# Critical Formulas You Need For The FAR Test

The financial accounting and reporting (FAR) test covers topics related to accounting transactions and generating financial statements. This test is all about the day-to-day work of accounting, and the amount of information you need to know can be overwhelming. Understanding some key formulas can help you answer a number of questions correctly. Use these formulas as you study for the FAR test.

## Inventory formula

For any companies, inventory is the largest asset on the balance sheet, and it’s important to understand how the inventory balance is calculated. The formula is:

(Beginning inventory) + (purchases) = (goods available for sale) – (cost of goods sold) = ending inventory

Now, let’s assume that you own a hardware store, and that you’re inventory calculation is:

\$1,000,000 beg inventory + \$500,000 purchases = \$1,500,000 goods available for sale

Only two things can happen to goods available for sale: You either sell the goods, or they stay on your shelf as inventory. If your cost of goods sold is \$800,000, for example, you have ending inventory of (\$1,500,000 – \$800,000 = \$700,000).

I hope that bit of logic can help you understand this formula. If you can visualize products moving in and out of a retail shop, you’ll have an easier time with the inventory formula.

## Pensions Many CPA candidates find the pension section of the test so difficult to understand that they just pass on trying these questions. I get it — the language can be difficult. However, I’ve found that using a “bucket analogy” to explain pensions can help students. Here’s a pension liability formula for a defined benefit plan, a plan in which the employer pays a specific dollar amount as a pension benefit:

(Contributions) + (expected rate of return) – (service costs) – (interest costs)

If the number is positive, you have more assets than you need to pay your pensions. If, on the other hand, the number is negative, you have an underfunded liability.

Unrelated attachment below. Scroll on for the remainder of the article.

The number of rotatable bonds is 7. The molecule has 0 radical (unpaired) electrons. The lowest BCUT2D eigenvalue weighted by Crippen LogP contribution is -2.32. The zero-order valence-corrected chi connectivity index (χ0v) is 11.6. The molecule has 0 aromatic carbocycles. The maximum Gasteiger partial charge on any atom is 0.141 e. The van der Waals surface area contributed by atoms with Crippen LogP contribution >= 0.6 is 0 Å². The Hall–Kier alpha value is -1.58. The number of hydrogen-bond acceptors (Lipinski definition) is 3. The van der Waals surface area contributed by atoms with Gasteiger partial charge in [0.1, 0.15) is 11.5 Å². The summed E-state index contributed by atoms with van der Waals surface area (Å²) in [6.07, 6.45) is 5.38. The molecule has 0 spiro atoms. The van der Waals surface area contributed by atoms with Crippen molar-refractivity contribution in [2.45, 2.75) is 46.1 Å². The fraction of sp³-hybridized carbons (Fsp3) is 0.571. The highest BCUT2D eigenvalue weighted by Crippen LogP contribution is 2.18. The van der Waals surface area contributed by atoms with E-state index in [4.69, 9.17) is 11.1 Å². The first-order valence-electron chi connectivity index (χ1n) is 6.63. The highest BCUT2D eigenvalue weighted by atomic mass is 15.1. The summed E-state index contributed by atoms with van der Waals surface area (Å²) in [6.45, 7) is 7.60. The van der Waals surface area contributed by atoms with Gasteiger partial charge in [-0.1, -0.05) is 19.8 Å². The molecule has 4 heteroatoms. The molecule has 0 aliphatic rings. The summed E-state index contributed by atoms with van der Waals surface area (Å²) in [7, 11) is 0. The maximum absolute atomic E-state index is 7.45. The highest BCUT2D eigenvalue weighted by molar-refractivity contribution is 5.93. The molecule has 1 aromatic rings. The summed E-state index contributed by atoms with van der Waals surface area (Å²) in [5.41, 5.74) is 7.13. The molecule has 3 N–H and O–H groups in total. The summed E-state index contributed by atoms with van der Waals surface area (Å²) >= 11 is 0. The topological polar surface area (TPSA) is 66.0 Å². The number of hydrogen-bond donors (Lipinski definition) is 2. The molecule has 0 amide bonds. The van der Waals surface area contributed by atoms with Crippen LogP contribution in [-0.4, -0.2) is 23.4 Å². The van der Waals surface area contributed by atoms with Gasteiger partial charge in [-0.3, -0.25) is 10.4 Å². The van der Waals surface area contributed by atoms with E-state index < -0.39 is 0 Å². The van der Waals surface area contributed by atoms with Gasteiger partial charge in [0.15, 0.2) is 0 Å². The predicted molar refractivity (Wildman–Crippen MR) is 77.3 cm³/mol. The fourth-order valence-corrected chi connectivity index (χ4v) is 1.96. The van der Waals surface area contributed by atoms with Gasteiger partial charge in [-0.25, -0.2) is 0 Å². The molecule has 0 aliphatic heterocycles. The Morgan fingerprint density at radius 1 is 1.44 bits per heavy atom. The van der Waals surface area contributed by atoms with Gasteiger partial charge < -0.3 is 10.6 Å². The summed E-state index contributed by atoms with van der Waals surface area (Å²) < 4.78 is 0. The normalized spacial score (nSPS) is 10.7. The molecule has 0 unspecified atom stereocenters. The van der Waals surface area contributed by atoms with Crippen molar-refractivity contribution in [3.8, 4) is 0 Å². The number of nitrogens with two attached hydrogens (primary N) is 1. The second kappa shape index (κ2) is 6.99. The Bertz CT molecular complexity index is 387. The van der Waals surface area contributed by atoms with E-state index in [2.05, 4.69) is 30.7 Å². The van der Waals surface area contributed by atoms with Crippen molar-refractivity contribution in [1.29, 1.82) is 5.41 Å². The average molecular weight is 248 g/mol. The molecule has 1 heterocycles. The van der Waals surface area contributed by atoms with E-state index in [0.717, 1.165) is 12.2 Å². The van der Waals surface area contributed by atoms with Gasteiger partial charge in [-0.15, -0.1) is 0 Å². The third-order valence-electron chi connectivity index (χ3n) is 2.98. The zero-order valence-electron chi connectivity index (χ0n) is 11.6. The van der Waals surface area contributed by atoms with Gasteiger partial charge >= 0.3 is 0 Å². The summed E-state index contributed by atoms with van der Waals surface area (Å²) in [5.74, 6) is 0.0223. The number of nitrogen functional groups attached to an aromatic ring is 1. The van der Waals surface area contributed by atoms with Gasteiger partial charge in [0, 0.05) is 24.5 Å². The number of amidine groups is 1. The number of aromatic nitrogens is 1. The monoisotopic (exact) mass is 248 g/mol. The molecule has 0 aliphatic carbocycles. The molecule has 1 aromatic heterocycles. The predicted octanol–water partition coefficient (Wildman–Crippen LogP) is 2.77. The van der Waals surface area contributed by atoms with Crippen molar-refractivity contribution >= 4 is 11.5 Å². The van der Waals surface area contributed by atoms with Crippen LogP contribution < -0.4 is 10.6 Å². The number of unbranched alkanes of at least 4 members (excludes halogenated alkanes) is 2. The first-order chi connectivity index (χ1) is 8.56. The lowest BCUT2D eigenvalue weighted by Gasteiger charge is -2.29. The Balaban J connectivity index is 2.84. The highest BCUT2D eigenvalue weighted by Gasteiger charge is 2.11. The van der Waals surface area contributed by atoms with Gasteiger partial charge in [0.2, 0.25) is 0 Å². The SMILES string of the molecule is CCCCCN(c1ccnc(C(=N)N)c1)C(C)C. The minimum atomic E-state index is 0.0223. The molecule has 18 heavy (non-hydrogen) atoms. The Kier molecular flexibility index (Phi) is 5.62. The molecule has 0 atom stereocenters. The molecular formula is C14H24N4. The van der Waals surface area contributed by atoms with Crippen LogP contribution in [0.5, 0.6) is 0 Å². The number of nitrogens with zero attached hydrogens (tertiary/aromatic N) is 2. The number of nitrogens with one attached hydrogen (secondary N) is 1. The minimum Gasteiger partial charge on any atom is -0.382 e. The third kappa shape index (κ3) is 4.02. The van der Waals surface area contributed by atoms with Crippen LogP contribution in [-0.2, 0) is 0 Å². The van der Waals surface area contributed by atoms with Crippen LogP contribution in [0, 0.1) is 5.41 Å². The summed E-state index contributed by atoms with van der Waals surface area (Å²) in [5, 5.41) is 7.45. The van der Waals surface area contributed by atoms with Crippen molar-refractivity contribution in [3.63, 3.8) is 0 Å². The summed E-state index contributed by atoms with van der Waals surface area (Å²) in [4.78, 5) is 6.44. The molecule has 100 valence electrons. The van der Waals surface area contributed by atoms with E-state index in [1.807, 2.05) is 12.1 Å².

You can view pensions this way: A company that offers a pension is obligated to invest funds to make pension payments. The business contributes money into the pension bucket, and the dollars in the bucket earn a rate of return. The firm estimates that rate of return, which is why it’s called an expected rate.

When a worker retires, the employee receives a pension, and the cost of that pension is based on the number of years the employee worked, and the ending salary amount. That service cost comes out of the bucket, along with interest payments that workers earn on the dollar amount in the bucket. The pension questions can be more complicated than this basic formula, but the bucket analogy will get you on the right track.

## Diluted earnings per share (EPS)

I want to make the distinction between basic EPS and diluted EPS, because both topics are on the FAR test. Basic EPS is (Earnings per common share) / (weighted average common stock shares outstanding). Weighted average is simply [(beginning balance) + (ending balance)] / 2. EPS tells you the dollar amount of earnings that a firm generates per common stock share.

The diluted earnings concept assumes that any security that can be converted into additional shares of common stock is converted. Now, think about that for a minute: The dollar amount of earnings has not changed — only the number of common stock shares. Assume, for example, that a company’s EPS is (\$1,000,000 / 200,000 shares), or \$5 per share. If the number of common stock shares increases to 250,000, EPS declines to \$4 per share. In other words, the additional shares have diluted EPS.

Several types of securities can be converted into additional common stock shares, including stock options, rights, and warrants. Convertible securities, such as convertible bonds and convertible preferred stock, also dilute EPS. To understand dilution, remember putting chocolate powder into milk. The powder dilutes and spreads out into the milk — that visual tool might help you understand the concept.

The FAR test requires the CPA candidate to digest a great deal of information. Use these formulas to answer more test questions correctly and pass the test.

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